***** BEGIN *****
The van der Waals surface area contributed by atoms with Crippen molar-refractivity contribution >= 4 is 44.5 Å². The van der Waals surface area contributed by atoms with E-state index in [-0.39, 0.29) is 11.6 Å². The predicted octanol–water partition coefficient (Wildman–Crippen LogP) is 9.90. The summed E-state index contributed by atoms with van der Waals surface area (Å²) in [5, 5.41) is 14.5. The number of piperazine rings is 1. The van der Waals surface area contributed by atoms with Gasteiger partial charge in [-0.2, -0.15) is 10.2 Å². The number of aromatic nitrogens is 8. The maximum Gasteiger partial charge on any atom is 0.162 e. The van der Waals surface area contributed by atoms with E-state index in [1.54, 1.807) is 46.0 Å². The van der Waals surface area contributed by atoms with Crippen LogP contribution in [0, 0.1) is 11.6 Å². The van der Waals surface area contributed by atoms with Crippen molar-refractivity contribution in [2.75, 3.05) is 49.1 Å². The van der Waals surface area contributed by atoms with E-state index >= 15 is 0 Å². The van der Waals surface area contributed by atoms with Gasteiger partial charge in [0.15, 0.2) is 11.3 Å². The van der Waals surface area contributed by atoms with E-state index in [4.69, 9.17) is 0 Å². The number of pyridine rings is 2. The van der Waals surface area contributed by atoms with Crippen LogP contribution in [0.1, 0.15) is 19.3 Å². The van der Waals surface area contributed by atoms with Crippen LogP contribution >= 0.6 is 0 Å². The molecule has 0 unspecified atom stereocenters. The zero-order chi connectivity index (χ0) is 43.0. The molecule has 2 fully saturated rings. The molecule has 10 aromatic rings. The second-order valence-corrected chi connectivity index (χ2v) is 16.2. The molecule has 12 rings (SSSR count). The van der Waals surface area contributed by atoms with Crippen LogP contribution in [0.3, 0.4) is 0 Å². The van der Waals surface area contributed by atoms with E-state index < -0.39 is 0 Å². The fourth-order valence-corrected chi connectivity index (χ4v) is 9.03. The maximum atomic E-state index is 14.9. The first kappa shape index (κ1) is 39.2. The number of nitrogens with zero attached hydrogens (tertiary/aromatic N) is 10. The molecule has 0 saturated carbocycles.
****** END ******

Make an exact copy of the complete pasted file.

The van der Waals surface area contributed by atoms with Crippen molar-refractivity contribution >= 4 is 44.5 Å². The van der Waals surface area contributed by atoms with E-state index in [-0.39, 0.29) is 11.6 Å². The predicted octanol–water partition coefficient (Wildman–Crippen LogP) is 9.90. The summed E-state index contributed by atoms with van der Waals surface area (Å²) in [5, 5.41) is 14.5. The number of piperazine rings is 1. The van der Waals surface area contributed by atoms with Gasteiger partial charge in [-0.2, -0.15) is 10.2 Å². The number of aromatic nitrogens is 8. The maximum Gasteiger partial charge on any atom is 0.162 e. The van der Waals surface area contributed by atoms with E-state index in [1.54, 1.807) is 46.0 Å². The van der Waals surface area contributed by atoms with Crippen LogP contribution in [0, 0.1) is 11.6 Å². The van der Waals surface area contributed by atoms with Crippen molar-refractivity contribution in [2.75, 3.05) is 49.1 Å². The van der Waals surface area contributed by atoms with E-state index >= 15 is 0 Å². The van der Waals surface area contributed by atoms with Gasteiger partial charge in [0.15, 0.2) is 11.3 Å². The van der Waals surface area contributed by atoms with E-state index in [4.69, 9.17) is 0 Å². The number of pyridine rings is 2. The van der Waals surface area contributed by atoms with Crippen LogP contribution in [0.1, 0.15) is 19.3 Å². The van der Waals surface area contributed by atoms with Crippen LogP contribution >= 0.6 is 0 Å². The molecule has 0 unspecified atom stereocenters. The zero-order chi connectivity index (χ0) is 43.0. The molecule has 2 fully saturated rings. The molecule has 10 aromatic rings. The second-order valence-corrected chi connectivity index (χ2v) is 16.2. The molecule has 12 rings (SSSR count). The van der Waals surface area contributed by atoms with Crippen LogP contribution in [0.3, 0.4) is 0 Å². The van der Waals surface area contributed by atoms with E-state index < -0.39 is 0 Å². The fourth-order valence-corrected chi connectivity index (χ4v) is 9.03. The maximum atomic E-state index is 14.9. The first kappa shape index (κ1) is 39.2. The number of nitrogens with zero attached hydrogens (tertiary/aromatic N) is 10. The molecule has 0 saturated carbocycles.